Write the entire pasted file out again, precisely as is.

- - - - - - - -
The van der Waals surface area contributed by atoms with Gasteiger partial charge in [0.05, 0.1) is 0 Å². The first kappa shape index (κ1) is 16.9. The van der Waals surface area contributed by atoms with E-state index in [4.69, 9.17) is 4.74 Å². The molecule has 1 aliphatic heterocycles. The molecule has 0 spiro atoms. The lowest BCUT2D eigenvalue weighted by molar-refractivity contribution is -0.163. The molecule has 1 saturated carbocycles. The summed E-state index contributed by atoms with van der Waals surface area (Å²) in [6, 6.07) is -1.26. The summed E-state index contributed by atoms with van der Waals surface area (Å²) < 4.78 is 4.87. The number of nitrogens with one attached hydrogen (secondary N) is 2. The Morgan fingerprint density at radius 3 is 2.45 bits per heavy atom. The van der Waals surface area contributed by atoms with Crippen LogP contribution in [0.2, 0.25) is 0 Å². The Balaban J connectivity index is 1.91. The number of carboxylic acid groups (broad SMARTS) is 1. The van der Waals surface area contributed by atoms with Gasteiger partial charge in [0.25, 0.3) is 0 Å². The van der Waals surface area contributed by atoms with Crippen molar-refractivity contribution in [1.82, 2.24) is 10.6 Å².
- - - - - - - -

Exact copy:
The van der Waals surface area contributed by atoms with Gasteiger partial charge in [0.05, 0.1) is 0 Å². The first kappa shape index (κ1) is 16.9. The van der Waals surface area contributed by atoms with E-state index in [4.69, 9.17) is 4.74 Å². The molecule has 1 aliphatic heterocycles. The molecule has 0 spiro atoms. The lowest BCUT2D eigenvalue weighted by molar-refractivity contribution is -0.163. The molecule has 1 saturated carbocycles. The summed E-state index contributed by atoms with van der Waals surface area (Å²) in [6, 6.07) is -1.26. The summed E-state index contributed by atoms with van der Waals surface area (Å²) < 4.78 is 4.87. The number of nitrogens with one attached hydrogen (secondary N) is 2. The Morgan fingerprint density at radius 3 is 2.45 bits per heavy atom. The van der Waals surface area contributed by atoms with Crippen LogP contribution in [0.2, 0.25) is 0 Å². The Balaban J connectivity index is 1.91. The number of carboxylic acid groups (broad SMARTS) is 1. The van der Waals surface area contributed by atoms with Gasteiger partial charge in [0.25, 0.3) is 0 Å². The van der Waals surface area contributed by atoms with Crippen molar-refractivity contribution in [1.82, 2.24) is 10.6 Å².